“Little fucking kikes,” screams alt-right leader Richard Spencer, in audio recorded immediately after the murder of anti-fascist protester Heather Heyer. “They get ruled by people like me. Little fucking octaroons. My ancestors fucking enslaved those little pieces of fucking shit … Those pieces of shit get ruled by people like me. They look up and see a face like mine looking down at them.”
That’s the authentic voice of fascism: not simply racist but exulting in violence and power.
So what? you might ask. Everyone always knew Spencer was a white nationalist.
And perhaps they did. Yet, as recently as July this year, CNN hosted a conversation with him, chatting amiably about Donald Trump’s tweets.
We need to talk about fascism, particularly here in Australia.
We need, as Australians, to talk about it because the perpetrator of the Christchurch massacre grew up in this country – and the crimes he is being prosecuted for in New Zealand, killing 51 Muslims and injuring 49 others, continue to resonate around the world.
The Christchurch gunman was not the first fascist activist to embrace individual terrorism. In his manifesto, he praised previous shooters, particularly Anders Breivik. But more than anyone else, he solidified a template for would-be terrorists, presenting a model deliberately constructed to encourage imitators.
In Poway, California, in El Paso, Texas, in Baerum, Norway, and in Halle, Germany, young men have invoked New Zealand as they opened fire on those they regarded as racial inferiors.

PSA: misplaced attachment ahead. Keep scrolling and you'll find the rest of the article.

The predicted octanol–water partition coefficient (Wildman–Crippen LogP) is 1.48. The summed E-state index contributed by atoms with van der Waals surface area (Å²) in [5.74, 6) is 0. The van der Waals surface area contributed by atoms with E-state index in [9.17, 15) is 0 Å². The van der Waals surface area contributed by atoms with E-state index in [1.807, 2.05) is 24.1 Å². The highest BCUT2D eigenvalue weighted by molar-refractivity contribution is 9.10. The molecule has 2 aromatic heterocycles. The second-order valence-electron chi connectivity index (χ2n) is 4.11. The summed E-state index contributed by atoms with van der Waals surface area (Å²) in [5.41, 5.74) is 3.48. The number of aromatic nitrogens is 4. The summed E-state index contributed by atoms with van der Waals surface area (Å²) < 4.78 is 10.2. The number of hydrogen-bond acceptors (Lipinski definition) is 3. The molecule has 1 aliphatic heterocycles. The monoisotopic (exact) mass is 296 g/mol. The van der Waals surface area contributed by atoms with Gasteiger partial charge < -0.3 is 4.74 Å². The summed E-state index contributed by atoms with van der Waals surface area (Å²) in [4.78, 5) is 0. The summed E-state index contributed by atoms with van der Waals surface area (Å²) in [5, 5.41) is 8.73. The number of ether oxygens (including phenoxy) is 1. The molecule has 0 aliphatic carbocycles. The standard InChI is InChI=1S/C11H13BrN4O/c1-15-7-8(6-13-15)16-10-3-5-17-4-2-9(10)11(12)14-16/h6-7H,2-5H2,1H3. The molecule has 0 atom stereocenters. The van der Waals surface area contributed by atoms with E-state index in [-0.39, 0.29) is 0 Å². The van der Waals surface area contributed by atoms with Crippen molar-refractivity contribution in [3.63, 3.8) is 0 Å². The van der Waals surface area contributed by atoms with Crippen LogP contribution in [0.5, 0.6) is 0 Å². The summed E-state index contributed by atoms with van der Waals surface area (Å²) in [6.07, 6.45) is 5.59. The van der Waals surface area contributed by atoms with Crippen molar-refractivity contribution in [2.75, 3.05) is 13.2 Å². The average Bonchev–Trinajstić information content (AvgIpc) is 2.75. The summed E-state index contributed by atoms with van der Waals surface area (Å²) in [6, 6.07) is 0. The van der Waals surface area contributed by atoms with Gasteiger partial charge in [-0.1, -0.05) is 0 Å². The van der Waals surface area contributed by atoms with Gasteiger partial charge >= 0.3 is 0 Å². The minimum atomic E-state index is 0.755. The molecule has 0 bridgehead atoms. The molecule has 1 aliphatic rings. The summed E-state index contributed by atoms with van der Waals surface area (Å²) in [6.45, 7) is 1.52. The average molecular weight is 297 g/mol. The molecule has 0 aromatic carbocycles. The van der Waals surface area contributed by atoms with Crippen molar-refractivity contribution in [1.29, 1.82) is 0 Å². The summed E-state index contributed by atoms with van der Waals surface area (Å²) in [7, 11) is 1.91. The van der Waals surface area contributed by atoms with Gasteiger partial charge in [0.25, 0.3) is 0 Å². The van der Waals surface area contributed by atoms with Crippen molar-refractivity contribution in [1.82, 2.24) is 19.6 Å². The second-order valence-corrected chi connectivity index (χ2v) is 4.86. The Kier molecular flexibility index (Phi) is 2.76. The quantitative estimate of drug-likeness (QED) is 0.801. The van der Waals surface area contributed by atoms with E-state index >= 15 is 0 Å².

Those subsequent murders were an intended outcome by the Christchurch perpetrator, so much so that we might say his massacre did not end with the deaths of 51 people in New Zealand but rather continues, wreaking more carnage through the atrocities it inspires.
In his manifesto, the perpetrator writes of his admiration for Oswald Mosley, a man who built his British Union of Fascists in the ’20s and ’30s around the ideas of Mussolini and Hitler. In the context of an unprecedented economic crisis, Mosley weaponised anger – in particular the anger of middle-class men enraged at their own unexpected misfortune. He directed their hatred both at the masses below them and the financiers above them, wrapping his whole incoherent and unstable doctrine together with racial conspiracies and an enthusiasm for redemptive violence.
Unlike Hitler or Mussolini, Mosley survived World War II, albeit after being incarcerated as a traitor by the British government.
In the late 1940s, he sought to rebuild his movement. Yet after the horror of the Holocaust, anti-Semitism was no longer publicly palatable and the Mosleyites were attacked whenever they gathered.
Such was the fate of English-speaking fascists throughout the 20th century. With a few exceptions, they remained a tiny collection of cranks, marginal to real power.
But the 21st century opened up new opportunities.
First, the war on terror normalised an Islamophobia that replicated, almost exactly, the tropes of classical anti-Semitism, providing the far right with a new and more mainstream racial doctrine around which to organise.